Holz addressed the issues of cost and comfort: “Noninvasive OCT angiography takes much less time compared with invasive angiography with fluorescence dyes, and is more comfortable for the patient. The resolution of the recorded images is usually excellent – the perfused retinal and choroidal vasculature is readily visualized and (unlike FA), is unobscured by staining or pooling effects. Overall, the procedure is less costly than FA, given that there is no need for a nurse or a physician to perform the fluorescein bolus injection,” adding, “There is of course the cost for the instrument, but given that spectral domain (SD)-OCT is widely used for the evaluation of retinal diseases, most retinal specialists usually have one anyway.” Some existing OCT devices can even be upgraded to OCT-A, further reducing the investment costs involved.

“The speed of the procedure is not the main issue, as it depends not on the acquisition, but the time spent by the clinician to obtain a correct diagnosis,” added Coscas, “and as OCT-A can easily be performed each time the patient is evaluated – without dilation of the pupil – this makes for a very significant advantage over FA.”

Holz further explored the diagnostic potential of OCT-A, going on to explain that he “sees great potential in early detection of disease, for example, by visualizing both the inner as well the deep retinal vascular plexus, which may show pathology early on in disease processes such as macular telangiectasia type 2,” adding, “This is a nascent technology, and it still requires further validation, but I see enormous research potential for OCT-A. Besides giving us a deeper understanding of retinal and choroidal diseases, it opens up new possibilities for assessing longitudinal vascular changes both in natural history and interventional studies – for example, giving us a better understanding of therapeutic effects of repeated doses of anti-VEGF drugs.”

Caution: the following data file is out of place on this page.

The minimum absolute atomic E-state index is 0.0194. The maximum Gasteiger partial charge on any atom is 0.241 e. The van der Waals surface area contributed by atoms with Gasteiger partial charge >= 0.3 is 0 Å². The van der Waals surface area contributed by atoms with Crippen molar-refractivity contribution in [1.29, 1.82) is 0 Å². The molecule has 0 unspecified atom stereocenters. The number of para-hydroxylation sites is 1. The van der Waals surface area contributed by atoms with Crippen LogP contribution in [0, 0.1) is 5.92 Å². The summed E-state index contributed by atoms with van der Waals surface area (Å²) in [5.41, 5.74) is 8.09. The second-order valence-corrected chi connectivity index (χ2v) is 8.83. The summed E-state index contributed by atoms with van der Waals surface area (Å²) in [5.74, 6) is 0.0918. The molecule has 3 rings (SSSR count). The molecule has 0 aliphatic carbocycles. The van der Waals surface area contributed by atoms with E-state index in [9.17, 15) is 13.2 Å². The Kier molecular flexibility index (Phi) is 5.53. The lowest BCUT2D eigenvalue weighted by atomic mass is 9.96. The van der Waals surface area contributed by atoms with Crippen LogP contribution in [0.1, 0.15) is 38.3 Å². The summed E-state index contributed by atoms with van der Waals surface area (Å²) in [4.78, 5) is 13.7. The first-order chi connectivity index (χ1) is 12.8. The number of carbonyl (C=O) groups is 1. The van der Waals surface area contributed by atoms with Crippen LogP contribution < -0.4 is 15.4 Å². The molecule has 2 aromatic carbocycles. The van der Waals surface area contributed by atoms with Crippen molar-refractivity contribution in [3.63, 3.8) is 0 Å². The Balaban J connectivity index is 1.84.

In terms of clinical trials, Coscas can also see the benefits: “Angiographic examinations are usually performed at the initial evaluation and at pre-established checkpoints, generally far from clinical trial enrollment. As OCT-A is both fast and noninvasive, it could be repeated on each follow-up visit, and therefore provide a more detailed quantification of the evolution of the disease and of the efficacy of treatment than has been possible to date.” In other words, OCT-A might help us better understand the effects of the current generation of anti-VEGF agents and steroids on the retinal and choroidal vasculature, and also more comprehensively evaluate the effects of the next generation of such drugs in a clinical trial setting.

The technical challenges involved in producing good OCT-A images

“OCT-A works by measuring the movement of light-scattering objects in a system – in a static eye, the only moving structure should be blood flowing through the vasculature,” explained Coscas, noting that “by calculating the changes in the signal amplitude from repeated consecutive B-scans at the same section, a motion contrast between static and non-static tissue is generated, enabling visualization of three-dimensional retinal and choroidal vasculature and microvasculature.”

In order to obtain a good OCT-A reconstruction of the retinal or choroidal vasculature, you need a high-resolution, very dense, three-dimensional OCT volume dataset. To achieve that, you have to start with lots of high-quality B-scan images – but this takes time. Even high-speed OCT instruments, which can perform 85,000 A-scans per second or more, take several seconds to acquire the dense three-dimensional OCT volume dataset required for OCT-A. Coscas explained that the density of the final dataset isn’t the only key to a successful scan – “Bulk motion – any movement of tissue with respect to the OCT device, be it head or eye movements – has to be considered, and has to be sufficiently compensated for, as blood circulation needs to be the predominant source of temporal changes between OCT scans – inadequate compensation makes for inaccurate scans.”